News & Reviews News Wire Alstom unveils hydrogen-powered train at InnoTrans

Alstom unveils hydrogen-powered train at InnoTrans

By Angela Cotey | September 20, 2016

Company also touts deal with Amtrak for new Acela equipment

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Blue and white passenger equipment surrounded by people
The paint scheme of Alstom’s Coradia iLint touts its hydrogen fuel-cell technology. (TRAINS: David Lassen)

BERLIN — Touting its arrival as “a blockbuster; I think it will revolutionize the railway industry,” Alstom Chairman and CEO Henri Poupart-Lafarge highlighted the company’s first train powered by hydrogen fuel-cell technology during a Tuesday press conference at InnoTrans, the world’s largest rail industry conference.

As part of an overview of the state of his company, Poupart-Lafarge also heralded Alstom’s contract to build 28 Avelia Liberty high-speed trains for Amtrak as one of several major contracts the company has signed worldwide.

Man at podium with Alstom logo
Alstom Chairman and CEO Henri Poupart-Laforge speaks Tuesday at InnoTrans in Berlin. (Trains: David Lassen)

The hydrogen fuel-cell train — the multiple-unit, zero-emission Coradia iLint — made its debut Tuesday. It is being developed for regional service in four German states and is expected to enter service in early 2018. An alternative to diesel-powered trains, used on 50 percent of Germany’s rail lines, the train can carry up to 300 people at speeds up to 87 mph.

Poupart-Lafarge said the mandate for Alstom’s design team was to design a train with the same range and top speed as the diesel-powered version of the Coradia.

“It looks like the original train,” he said. “It smells like the original train. … But what makes it different is what’s inside; these fuel cells and the zero emissions.”

The only byproduct of the fuel cell technology is water.

Alstom’s contract to build Amtrak’s new trainsets [see “Amtrak-Alstom reach $2.45 billion deal,” News Wire, Aug. 26, 2016] reflects his company’s ability to be “at the leading edge of technology,” Poupart-Lafarge said.

“The fact that we have won this contract of Amtrak is entirely based on our unique technology,” he said. “We are not talking here about the digital nature, or things like that. … Alstom is the only company capable of delivering a high-speed tilting train. This technology was absolutely needed by Amtrak in order to achieve the journey time that they wanted to achieve on this route, which is, to say the least, not at all a straight route.”​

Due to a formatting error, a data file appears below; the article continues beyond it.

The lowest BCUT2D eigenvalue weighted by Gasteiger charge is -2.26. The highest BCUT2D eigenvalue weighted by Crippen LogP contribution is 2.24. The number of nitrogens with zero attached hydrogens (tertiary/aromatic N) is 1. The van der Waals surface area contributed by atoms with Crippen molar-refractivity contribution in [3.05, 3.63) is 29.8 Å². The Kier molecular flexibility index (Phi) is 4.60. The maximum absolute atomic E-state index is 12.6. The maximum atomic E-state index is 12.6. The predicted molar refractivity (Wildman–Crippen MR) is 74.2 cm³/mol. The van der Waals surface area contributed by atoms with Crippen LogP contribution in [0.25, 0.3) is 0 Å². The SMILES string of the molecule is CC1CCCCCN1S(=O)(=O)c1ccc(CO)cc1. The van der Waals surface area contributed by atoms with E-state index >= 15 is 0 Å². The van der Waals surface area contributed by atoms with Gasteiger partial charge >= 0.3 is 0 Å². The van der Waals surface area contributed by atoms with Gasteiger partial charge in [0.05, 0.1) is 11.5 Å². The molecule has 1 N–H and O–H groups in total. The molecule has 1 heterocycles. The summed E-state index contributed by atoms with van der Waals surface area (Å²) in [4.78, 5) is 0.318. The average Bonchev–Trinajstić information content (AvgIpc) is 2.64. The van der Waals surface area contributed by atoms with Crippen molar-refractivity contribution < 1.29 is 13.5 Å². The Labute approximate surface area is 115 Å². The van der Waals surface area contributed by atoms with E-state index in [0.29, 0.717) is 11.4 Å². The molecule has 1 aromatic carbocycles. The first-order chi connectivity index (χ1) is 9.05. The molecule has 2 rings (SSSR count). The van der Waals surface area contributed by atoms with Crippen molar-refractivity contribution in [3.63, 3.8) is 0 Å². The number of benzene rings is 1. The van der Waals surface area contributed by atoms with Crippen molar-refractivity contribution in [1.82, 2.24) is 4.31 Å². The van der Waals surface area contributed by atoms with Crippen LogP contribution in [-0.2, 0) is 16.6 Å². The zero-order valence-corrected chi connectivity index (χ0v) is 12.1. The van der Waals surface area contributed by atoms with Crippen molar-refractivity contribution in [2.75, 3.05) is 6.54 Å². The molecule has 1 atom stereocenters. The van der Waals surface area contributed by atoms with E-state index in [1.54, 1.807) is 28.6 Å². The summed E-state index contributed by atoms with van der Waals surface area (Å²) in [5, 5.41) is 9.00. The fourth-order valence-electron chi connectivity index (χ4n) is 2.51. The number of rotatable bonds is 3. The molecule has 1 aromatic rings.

6 thoughts on “Alstom unveils hydrogen-powered train at InnoTrans

  1. David, if you will Google: “mooresville hydrail initiative” and then Google: stan AND ‘hydrail” you will find the makings of an absolutely unique railroad story. My Dad and I worked for the Southern Railway before it merged with Norfolk and Western. I’m a steam fan and hydrail (like Alstom’s) has begun to do for diesel what diesel did for steam. Two companies are manufacturing hydrail trams in China and one is building hydrail streetcars right here in the USA. Even Latvia and the Czech Republic are going into the hydrail business!

    Trains editor Wrinn is from Mooresville, the home of hydrail. Google “hydrail” in quotes and you’ll see over 20,000 hits. Zero-carbon hyrdail is the future; but it’s unique past needs to be chronicled.

    visit: at Appalachian State University

  2. The article does not mention the American origin of Alstom’s Coradia iLint.

    Search: “Origin of Hydrail” AND ijhe

  3. The comment about the amount of energy needed to produce the hydrogen is spot on. The key to something like this to be a good “green” energy use is producing the electricity needed for the hydrogen production process (basically breaking water into its components of oxygen and hydrogen) using solar or wind power. Many of the concerns with storage, filling, explosions and the like have already been addressed by similar systems for compressed natural gas (CNG) in trucks.

  4. While the use of hydrogen in a fuel cell produces zero emissions, the production of hydrogen requires a lot of energy from another source, potentially producing emissions.

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